If I can speak on behalf of patients (perhaps I’ve been a perpetrator of the phenomenon myself), I would note that the doorway marks our last chance to be heard. Whatever the reason for not speaking up until that point—fear, discomfort, shame, denial—we know the criticalness of that moment. In thirty seconds, we will no longer be in the presence of one who might offer healing or hope or change. At the threshold between doctor’s office and daily life, the right words are imperative; time is of the essence.

One of the many names for God used by the writers of the Bible is the Great Physician. It is curious to think of how the doorknob phenomenon might apply. Perhaps there are times in prayer when the prayer feels as if we are moving down sterile lists of conditions and information. Work. Finances. Mom. Jack. Future. Of course, while bringing to God in prayer a laundry list of concerns with repeated perseverance is at times both necessary and helpful, perhaps there are also times when we have silenced the greater diagnosis with the words we have chosen to leave unspoken. Can a physician heal wounds we will not show, symptoms we will not mention, wounds we cannot find the words to explain?

Thankfully, mercifully, yes. The Great Physician can heal wounds one cannot even articulate. Scripture writers speak of a God who hears even our groanings too deep for words. On the other hand, choosing to leave out certain details is hardly helpful before any doctor. Can God begin the work that needs to be done if we won’t really come near as a patient? Is there a cure for those who do not seek it? Mercifully, there is a physician who seeks us.

The ancient prophet Jeremiah once cried, “Is there no balm in Gilead? Is there no physician there? No healing for the wound of my people?” Jeremiah lived during one of the most troublesome periods of Hebrew history. He stood on the threshold between a people sick with rebellion and despair and the great Physician to whom they refused to cry out in honesty.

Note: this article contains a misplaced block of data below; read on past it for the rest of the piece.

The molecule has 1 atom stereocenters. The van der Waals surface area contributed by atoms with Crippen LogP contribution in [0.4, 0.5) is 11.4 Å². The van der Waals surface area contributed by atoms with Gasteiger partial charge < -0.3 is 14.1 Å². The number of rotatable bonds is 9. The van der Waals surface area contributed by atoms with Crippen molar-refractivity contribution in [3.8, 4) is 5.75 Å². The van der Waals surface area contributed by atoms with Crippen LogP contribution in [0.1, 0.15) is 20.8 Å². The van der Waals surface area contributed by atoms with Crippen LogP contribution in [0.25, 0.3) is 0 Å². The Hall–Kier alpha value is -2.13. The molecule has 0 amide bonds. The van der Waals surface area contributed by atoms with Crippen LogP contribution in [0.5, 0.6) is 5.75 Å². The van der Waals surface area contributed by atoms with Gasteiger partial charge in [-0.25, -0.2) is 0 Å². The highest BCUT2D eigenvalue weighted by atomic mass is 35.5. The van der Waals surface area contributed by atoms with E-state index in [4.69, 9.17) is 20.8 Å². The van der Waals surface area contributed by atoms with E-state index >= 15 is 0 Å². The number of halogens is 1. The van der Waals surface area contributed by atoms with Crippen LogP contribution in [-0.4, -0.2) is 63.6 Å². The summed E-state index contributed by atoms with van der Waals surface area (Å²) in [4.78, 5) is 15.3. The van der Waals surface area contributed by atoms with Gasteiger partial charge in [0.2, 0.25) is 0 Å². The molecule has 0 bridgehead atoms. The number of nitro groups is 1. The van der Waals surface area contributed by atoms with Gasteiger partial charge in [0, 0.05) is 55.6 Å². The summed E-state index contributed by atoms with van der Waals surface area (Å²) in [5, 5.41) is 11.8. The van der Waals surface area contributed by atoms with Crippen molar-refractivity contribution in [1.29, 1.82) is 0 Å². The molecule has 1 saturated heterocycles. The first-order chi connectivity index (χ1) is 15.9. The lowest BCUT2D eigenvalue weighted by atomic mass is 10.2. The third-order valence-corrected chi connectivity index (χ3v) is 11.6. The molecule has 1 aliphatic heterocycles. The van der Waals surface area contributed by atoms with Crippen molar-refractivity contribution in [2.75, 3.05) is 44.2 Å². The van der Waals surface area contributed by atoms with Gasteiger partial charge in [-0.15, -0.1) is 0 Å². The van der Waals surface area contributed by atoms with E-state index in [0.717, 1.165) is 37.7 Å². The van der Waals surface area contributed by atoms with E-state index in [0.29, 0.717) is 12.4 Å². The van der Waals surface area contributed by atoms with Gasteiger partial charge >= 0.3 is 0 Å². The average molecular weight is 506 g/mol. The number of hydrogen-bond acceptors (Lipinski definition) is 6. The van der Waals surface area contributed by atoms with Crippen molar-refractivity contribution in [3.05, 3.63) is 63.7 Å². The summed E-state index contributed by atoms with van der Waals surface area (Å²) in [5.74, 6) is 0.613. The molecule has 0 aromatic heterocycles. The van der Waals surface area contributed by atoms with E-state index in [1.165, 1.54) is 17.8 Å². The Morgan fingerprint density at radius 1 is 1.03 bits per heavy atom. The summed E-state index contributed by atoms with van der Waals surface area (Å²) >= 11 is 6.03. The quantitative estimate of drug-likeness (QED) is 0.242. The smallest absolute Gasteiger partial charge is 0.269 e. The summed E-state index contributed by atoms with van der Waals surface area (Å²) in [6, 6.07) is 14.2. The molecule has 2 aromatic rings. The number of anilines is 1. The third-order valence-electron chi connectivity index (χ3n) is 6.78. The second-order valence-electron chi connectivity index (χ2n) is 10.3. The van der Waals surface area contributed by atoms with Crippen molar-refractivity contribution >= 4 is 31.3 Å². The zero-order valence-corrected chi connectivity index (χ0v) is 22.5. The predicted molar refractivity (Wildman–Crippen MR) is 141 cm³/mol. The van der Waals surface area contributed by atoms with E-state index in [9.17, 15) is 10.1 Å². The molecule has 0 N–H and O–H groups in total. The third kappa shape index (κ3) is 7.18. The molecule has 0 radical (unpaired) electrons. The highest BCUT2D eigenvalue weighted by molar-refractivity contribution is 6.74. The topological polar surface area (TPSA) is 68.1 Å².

“I have listened attentively,” the LORD declared, “but they do not say what is right. No one repents of his wickedness, saying, ‘What have I done?’ Each pursues his own course like a horse charging into battle.”(1) His words describe behavior a doctor likely recognizes. A patient who complains of a cough while a fatal wound is bleeding will neither find respite for the cough nor her unspoken pain, and of course, a good physician would not treat the cough until the bleeding has been stopped.

In Jeremiah’s day, as in our own, the promise of a quick and effortless remedy was cunningly presented in many ways. Of these “prophets of deceit” God declared, “They dress the wound of my people as though it were not serious. ‘Peace, peace,’ they say, when there is no peace.”(2) There are some promises that are quite easy to stand beside but crumble under the weight of us. To stand in honesty before a physician is more difficult. To stand in honesty with the greatest of Physicians is to submit to a kindness that may undo us. It is to ask to be made well, to be made new, to be made truly human by the Son with human hands, knowing that the way to my remedy rests in his own wounded hands.

The great Christmas hymn places before us this powerful resolution:

No more let sins and sorrows grow,
Nor thorns infest the ground
He comes to make His blessing flow
Far as the curse is found,
Far as the curse is found.(3)

The woundedness of humanity is serious: cries of injustice, the wounds of racism, despair and lament at cancers around us, the devastating marks of our own failings left shamefully upon others and ourselves. This cannot be bandaged as anything less than a mortal wound. But the threshold is now. Christ comes near. He weeps with us, ready to address the indications of our illness, imparting healing and kindness. In the coming of Christ, God offers a cure extending as far as the wound can ever fester.